Good old Mum. I don’t know how many times she saved the day. The sun crept slowly down the horizon. Painting the sky pink and purple, the land red and black as the golden orb descended between the two. Tomorrow was a land far away, a dream-time phantom, a new dance for a new day.
I wake very early and raise Gerry from his comfy bed.
‘Aw, Aidie can’t I stop in?’
‘Nup, gotta get used to it Gerr, you go to school next year ya know.’
‘At’s nex year Aidie, not now.’
I am chewing my fringe, all nervous energy and anticipation.
‘Sure is Gerr, but I’m takin’ Dana to school for her first day.’
‘Cor really!’ says Gerry rubbing his eyes.
‘Yep. I gotta be on havior Gerr.’
‘Mum says we gotta be on havour all time Aidie.’
‘Yeah well, I ain’t one of the saints Father Leo keeps on about Gerr.’ Father Leo is the priest at St Marys Catholic Church, which we Shanahan’s attend.
‘Dunno about no sains Aidie,’ says Gerry screwing up his face.
‘S.A.I.N.T.S. Not sains.’
‘How’d yer know that.’
‘Father Leo, bloody hell, Gerr.’
‘If yer don’ stop swearin’, mum won’t let yer go ter school, Aidie.’
All of a suddenly I am frightened, I can feel the colour draining from my face.
‘Strike me Gerr, yer could be right. C’mon let’s get goin’.’
We ran from the sleep-out to the kitchen where Bonnie Shanahan, our mum, is making breakfast. Mum was a grey haired, small sparrow of a woman with hazel eyes. She always seem to know what we’d been up to. She looked up from the stove as we entered the kitchen and smiled, giving us both a hug and went back to the stove.
‘Start of school today Aidie, I see you’re ready to go.’
‘Yeah mum. Have to get Dana and her mum soon.’
I see tears running down mum’s cheeks and I ask her what’s wrong.
‘Nothing Aidie, I’m just proud of you son. There’s time still Adie, not even eight yet. It’s only a five minute walk after all.’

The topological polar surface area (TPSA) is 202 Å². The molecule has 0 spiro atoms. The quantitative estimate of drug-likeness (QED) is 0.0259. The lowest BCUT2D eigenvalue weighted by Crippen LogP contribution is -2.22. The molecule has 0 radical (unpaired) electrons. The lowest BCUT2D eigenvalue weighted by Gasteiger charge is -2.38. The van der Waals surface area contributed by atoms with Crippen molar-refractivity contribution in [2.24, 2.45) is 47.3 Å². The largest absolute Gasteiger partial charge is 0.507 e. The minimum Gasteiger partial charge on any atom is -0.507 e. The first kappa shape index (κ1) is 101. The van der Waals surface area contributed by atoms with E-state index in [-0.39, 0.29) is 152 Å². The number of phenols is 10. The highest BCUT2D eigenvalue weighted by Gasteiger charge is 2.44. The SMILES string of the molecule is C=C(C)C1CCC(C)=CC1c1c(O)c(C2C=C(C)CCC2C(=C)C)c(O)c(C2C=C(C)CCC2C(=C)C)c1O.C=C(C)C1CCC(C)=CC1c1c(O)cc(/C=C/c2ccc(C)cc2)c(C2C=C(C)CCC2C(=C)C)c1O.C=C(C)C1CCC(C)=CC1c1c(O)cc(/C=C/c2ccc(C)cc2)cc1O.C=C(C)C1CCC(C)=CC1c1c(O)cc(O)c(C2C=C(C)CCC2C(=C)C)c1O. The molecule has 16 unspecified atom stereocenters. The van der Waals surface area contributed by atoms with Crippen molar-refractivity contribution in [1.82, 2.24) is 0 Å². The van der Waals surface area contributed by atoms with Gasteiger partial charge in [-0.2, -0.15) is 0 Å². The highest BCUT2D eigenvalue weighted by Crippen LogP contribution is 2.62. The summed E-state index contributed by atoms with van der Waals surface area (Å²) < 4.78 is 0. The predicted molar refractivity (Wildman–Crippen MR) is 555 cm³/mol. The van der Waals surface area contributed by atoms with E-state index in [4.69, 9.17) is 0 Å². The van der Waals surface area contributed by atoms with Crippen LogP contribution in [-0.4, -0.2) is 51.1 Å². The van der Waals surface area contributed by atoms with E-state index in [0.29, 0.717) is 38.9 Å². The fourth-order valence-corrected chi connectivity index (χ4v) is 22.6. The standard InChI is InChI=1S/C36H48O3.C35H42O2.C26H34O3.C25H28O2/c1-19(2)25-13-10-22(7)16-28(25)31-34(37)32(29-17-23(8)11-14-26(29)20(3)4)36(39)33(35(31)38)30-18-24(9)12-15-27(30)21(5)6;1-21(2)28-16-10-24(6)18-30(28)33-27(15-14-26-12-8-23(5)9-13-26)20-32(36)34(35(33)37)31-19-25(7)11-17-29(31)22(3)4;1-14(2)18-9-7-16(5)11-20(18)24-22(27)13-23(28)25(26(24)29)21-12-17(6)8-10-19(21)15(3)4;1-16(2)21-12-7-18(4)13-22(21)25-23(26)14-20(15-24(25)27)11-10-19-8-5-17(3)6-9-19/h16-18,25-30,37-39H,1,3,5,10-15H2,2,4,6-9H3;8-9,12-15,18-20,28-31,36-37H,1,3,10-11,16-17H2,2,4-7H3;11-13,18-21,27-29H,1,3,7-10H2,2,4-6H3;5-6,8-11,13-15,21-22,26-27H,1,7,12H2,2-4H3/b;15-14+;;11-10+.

Mum is smiling while tending the sausages and eggs. I think ‘aren’t old people strange’ but forget about it almost immediately.
‘Yeah, but we wanna get there early so Dana can see the other kids,’ I say eagerly.
‘Fair enough Aidie. Sausage anyone.’
Mum always bought Hannigan’s sausages, the best in Broken Hill.
‘Yum!’ Gerry and I both yell.
It was February in Broken Hill, as the sun rose high, heat shimmered on the black bitumen. Kids emerged from houses all along Mercury Street in school uniform. I walked over to Dana’s house as she, her mum and Robert, emerge from the front door. Dana ran to meet me.
‘Cor Dana, the school dress is real nice on yer.’
‘Ta Aidie,’ she beamed.
We started our journey to school in high spirits. The school was next to the church, one street over from ours, on Gypsum St. The school yard was bitumen hemmed in by native pepper pod trees. Kids streamed toward the school. Women dressed in white Nun’s habits stood at the school gate. As we approached, several boys broke from a group near the pepper tree at the entrance of the school.
One of the boys, Pat Waters, was a sort of cousin. Pat was unofficial head kid at St Mary’s school. Even though he was only in grade one, he was one of the biggest kids at St Marys, which went to grade three. Tara Lee stopped at the gate and talked to sister Mary Helena, a crow of a nun with a pinched mouth, hooked nose and sharp beady eyes. She might have looked like the wicked witch but she was really quite sweet.
‘I hope Dana will be ok Sister.’
‘Don’t worry Tara. She’ll be in Sister Mary Maximilian’s class. She’s a very gentle Nun. She’ll make Dana welcome.’